Customers of Microsoft Dynamics 365 for Customer Engagement have been notified in recent weeks of new policies for updates.  Customer Engagement refers to the traditional core components of what was formerly Dynamics CRM (sales, marketing, and customer service) as well as newer apps for Project Service and Field Service which have been added to the Customer Engagement subscription bundle.

The updates only apply to customers hosted in the Microsoft commercial cloud and not for on premises deployments which are managed by customer organizations. So far, the Microsoft government clouds for the United States and Germany are also operating on their own update schedules in order to maintain compliance with government security and privacy regulations.

I will not restate all the details which you can review at FAQ for Dynamics 365 for Customer Engagement apps Update Policies as well as Previewing April 2019 release functionalities and updates for Dynamics 365 for Customer Engagement.

Here are some highlights and thoughts on the update policies of cloud services.

  1. Cloud vendors are pushing updates more frequently.  They are under competitive pressure to release new features and versions, and this trend is unlikely to end.
  2. Cloud vendors prefer not to allow customers to choose update dates. This is especially true for bug fixes and security patches, which need to be applied as soon as possible.   
  3. Customers must test new versions. Innovation will lead to new features, and some will replace features which will be eliminated (deprecated) while others will offer new ways of doing the same thing.  The Unified Interface, for instance, provides a new menu system to navigate Dynamics, but for now can live side-by-side with the "classic" menus.  Before long, the Unified Interface will become "classic" and be replaced as well. Microsoft is not responsible for testing customer solutions and ensuring that they will function after major updates.  All they can do is provide notification and access to the new versions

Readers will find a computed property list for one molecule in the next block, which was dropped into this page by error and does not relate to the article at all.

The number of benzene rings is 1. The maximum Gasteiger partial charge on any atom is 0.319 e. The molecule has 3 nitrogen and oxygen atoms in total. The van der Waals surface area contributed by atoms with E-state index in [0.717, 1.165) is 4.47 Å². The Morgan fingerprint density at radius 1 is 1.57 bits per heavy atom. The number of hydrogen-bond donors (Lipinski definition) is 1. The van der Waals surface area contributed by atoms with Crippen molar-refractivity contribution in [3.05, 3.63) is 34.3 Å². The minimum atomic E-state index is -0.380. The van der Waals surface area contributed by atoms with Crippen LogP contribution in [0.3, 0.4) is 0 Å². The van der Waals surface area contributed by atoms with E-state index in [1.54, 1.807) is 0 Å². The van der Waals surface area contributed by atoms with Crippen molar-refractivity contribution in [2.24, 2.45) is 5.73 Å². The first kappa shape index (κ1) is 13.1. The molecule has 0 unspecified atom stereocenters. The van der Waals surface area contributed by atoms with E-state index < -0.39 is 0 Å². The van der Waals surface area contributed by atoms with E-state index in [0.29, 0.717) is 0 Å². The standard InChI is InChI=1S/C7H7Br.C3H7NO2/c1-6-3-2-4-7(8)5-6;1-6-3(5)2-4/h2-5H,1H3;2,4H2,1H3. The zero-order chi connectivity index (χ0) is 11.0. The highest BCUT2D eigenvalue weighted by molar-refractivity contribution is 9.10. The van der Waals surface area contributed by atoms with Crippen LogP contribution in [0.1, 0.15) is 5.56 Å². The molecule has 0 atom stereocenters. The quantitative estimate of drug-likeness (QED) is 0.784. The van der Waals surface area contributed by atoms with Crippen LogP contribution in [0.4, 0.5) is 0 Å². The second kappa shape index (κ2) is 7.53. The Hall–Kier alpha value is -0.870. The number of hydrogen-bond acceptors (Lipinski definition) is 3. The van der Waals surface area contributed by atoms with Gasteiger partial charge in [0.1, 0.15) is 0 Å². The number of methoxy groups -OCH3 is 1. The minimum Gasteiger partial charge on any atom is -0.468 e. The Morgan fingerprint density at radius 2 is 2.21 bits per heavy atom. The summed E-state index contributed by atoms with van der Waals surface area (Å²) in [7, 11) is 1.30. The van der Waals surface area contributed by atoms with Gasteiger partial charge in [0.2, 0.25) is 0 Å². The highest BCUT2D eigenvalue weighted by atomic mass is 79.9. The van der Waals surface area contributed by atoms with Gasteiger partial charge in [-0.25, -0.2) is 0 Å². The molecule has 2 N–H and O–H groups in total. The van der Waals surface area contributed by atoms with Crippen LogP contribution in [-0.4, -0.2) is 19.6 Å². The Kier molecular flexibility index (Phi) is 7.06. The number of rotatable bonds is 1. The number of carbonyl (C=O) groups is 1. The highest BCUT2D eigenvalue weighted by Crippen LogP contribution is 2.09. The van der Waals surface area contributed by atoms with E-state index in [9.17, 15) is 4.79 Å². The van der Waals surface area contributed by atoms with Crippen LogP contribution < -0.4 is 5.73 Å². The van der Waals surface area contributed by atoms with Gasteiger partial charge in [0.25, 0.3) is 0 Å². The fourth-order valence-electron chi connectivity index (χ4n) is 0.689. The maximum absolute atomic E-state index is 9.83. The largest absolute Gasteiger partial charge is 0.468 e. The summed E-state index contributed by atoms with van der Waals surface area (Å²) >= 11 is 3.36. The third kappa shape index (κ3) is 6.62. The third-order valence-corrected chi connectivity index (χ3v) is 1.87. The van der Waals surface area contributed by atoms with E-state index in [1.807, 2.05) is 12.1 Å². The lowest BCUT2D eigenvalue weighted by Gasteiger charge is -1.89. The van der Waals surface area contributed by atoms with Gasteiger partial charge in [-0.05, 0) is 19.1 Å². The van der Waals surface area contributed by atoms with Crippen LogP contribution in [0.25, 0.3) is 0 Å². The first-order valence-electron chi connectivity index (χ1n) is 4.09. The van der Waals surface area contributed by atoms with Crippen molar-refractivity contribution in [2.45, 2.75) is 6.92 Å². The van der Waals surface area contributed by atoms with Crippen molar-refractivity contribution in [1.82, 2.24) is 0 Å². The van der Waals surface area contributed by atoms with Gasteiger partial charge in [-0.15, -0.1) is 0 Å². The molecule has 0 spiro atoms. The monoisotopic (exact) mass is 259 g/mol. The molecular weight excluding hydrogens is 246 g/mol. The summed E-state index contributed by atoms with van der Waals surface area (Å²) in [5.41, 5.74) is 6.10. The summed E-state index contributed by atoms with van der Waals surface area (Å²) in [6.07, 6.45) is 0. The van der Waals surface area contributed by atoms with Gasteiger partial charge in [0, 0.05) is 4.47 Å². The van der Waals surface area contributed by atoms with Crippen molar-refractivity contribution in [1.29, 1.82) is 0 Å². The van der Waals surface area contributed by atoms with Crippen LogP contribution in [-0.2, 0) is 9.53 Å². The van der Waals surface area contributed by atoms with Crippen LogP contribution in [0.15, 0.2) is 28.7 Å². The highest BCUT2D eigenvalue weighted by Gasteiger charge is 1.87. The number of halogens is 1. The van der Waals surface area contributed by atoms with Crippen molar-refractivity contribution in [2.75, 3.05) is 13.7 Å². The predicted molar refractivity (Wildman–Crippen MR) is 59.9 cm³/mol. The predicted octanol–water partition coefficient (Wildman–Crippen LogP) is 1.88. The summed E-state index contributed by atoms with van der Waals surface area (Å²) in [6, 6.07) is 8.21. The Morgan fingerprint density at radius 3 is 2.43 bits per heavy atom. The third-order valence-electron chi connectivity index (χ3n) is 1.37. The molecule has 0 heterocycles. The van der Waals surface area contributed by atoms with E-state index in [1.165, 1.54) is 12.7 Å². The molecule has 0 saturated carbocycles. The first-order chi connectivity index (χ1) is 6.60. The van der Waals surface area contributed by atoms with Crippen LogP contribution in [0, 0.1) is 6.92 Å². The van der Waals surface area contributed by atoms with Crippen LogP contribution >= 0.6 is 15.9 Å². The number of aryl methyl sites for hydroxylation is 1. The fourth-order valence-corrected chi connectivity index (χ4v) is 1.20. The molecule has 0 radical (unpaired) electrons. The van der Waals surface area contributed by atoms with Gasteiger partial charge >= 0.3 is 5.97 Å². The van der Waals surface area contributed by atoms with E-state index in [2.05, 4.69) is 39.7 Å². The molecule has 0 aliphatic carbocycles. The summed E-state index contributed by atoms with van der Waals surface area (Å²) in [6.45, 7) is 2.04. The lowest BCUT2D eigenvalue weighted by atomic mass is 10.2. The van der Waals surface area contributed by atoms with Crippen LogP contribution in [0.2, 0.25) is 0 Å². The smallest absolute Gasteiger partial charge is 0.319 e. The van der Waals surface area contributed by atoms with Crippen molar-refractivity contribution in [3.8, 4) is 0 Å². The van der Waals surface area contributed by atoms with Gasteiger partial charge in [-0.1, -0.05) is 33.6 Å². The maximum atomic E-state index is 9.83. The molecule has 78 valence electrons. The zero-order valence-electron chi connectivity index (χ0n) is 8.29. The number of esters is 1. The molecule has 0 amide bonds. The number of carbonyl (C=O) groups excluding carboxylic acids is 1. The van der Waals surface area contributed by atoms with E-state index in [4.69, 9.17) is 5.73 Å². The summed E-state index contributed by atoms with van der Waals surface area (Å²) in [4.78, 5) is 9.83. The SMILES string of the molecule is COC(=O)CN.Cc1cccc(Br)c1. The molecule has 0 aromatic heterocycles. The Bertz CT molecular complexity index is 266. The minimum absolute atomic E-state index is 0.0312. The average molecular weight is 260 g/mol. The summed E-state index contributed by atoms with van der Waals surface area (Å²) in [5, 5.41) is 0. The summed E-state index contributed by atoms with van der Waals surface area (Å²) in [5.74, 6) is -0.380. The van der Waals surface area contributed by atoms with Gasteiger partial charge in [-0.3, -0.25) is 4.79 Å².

4. You need sandboxes more than ever. One of the most important features of a Dynamics sandbox (a non-production instance of Dynamics) is to allow testing before introducing a system to production.  You may need more sandbox environments to test your customizations on forthcoming versions of Dynamics.  
  5. Customers who deploy on premises will fall further behind. You can avoid the effort of continuous improvement and testing by sticking with on premises deployment, an option that Microsoft provides for now but which is not offered by cloud-only plays like Salesforce.  The tradeoff is falling behind on product features and potentially exposure to risks from not applying patches and other fixes.
Microsoft has been rewarded by the stock market for its commitment to cloud-first products.  I  predict that this trend will end and on premises software will be de-emphasized.  Microsoft will continue to offer benefits to cloud customers such as faster access to new versions and lower cost of ownership to encourage cloud adoption.